I like soft kisses rather than, um, the alternative, because soft kisses feel like they can last forever, while the other is more about the present. Time and a place, of course.
I bring this up because John Wesley Harding is a soft album. It’s a soft album that followed Dylan’s hardest albums: Bringing It Back Home and Highway 61 Revisited, hard albums because of the electric guitar; Blonde on Blonde a hard album because its challenging and overwhelming nature. And interesting, given the apocalyptic scene of 1967 – a year of Sgt. Pepper’s, Forever Changes, Jimi Hendrix, Hendrix again, Jefferson Airplane’s best album, Pink Floyd’s debut, a year that Dylan made possible (limiting our scope to music, and psychedelic music only) – Dylan would retreat to the sparer, softer folk of his early years. And, of course, I’m reminded of that line from Glengarry Glen Ross: “What is our life? … It’s looking forward and it’s looking back” (I’ve been thinking about that speech a lot these days); the tenderer voice Dylan sings here, with the steel guitar of “I’ll Be Your Baby Tonight”, look towards Nashville Skyline, where the retreat furthered.
And the apocalypse is all but explicitly referred to on “All Along the Watchtower.” The opening lines, “’There must be some kind of way out of here,’ said the Joker to the Thief” indicates trouble from the get-go, a world that not even two trouble-makers want to partake in, and that’s before Dylan goes into detail: “There’s too much confusion, I can’t get no relief / Businessmen, they drink my wine / Plowmen dig my earth.” Add Dylan’s harmonica introducing the track – “The wind began to howl,” linking the beginning of the song to the end, sonically – and we have one of Dylan’s best openings ever (after some of the more obvious picks). Jimi Hendrix does something similar, but with an electric guitar instead of a harmonica.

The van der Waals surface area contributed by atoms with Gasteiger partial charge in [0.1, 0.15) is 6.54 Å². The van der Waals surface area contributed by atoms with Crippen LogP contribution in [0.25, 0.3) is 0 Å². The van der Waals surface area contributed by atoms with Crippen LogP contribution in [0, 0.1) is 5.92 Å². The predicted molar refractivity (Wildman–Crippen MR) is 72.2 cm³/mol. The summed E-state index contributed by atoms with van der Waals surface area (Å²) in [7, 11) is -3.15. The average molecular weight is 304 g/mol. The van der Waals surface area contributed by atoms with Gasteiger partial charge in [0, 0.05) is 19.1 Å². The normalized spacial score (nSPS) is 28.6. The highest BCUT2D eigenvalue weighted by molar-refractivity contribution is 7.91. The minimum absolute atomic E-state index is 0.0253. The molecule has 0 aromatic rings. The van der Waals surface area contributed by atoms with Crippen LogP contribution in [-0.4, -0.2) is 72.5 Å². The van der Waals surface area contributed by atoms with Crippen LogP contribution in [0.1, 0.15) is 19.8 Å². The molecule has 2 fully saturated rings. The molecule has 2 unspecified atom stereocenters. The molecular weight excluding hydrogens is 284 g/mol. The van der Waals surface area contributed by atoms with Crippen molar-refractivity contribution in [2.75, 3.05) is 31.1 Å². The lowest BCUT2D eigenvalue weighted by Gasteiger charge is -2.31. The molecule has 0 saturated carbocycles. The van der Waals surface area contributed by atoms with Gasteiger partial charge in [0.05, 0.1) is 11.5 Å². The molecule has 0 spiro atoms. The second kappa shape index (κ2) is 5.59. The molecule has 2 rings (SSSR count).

Anyway, I don’t have a lot to say about this album, so I’ll just lay them out in one paragraph, right here. First and foremost: the rhythm section here is just as important as Zimmerman, and frankly, if not more: Charlie McCoy provides melodic colour in his bass playing and Kenneth Buttery does – simply put – some of the most understated badassery in drumming you’ll ever hear. Take, for example, “As I Went Out One Morning,” where Dylan sings the title words and Kenneth Buttery does a drumroll, to signal Dylan’s movement or perhaps the morning sun. And consider McCoy’s counterpointing, not just in that song, but also “Dear Landlord.” Similarly, both get “The Ballad of Frankie Lee and Judas Priest” to where it needs to go. But that’s not to write off Dylan: he sings “Drifter’s Escape” like he knows what an excellent rhythm the three of them find, and puts himself into a foreigner’s shoes through “I Pity the Poor Immigrant.” Elsewhere, they perk up a bit on the fast-paced “The Wicked Messenger” (where Dylan expertly spins the melody, despite the tempo, and I don’t just mean “perk up” to refer to the melody, but also the song’s conclusion) and “Down Along the Cove”, where Dylan discovers Jerry Lee Lewis, who had then discovered country just a few years prior. Each is a good song, though I don’t think anything here is as good as “Spanish Harlem Incident” (from Another Side of Bob Dylan) or “A Hard Rain’s A-Gonna Fall” (from The Freewheelin’ Bob Dylan). Worse than either of those, but it’s certainly warmer and more colourful than The Times They Are A-Changin’.
Soft kisses, always and everywhere.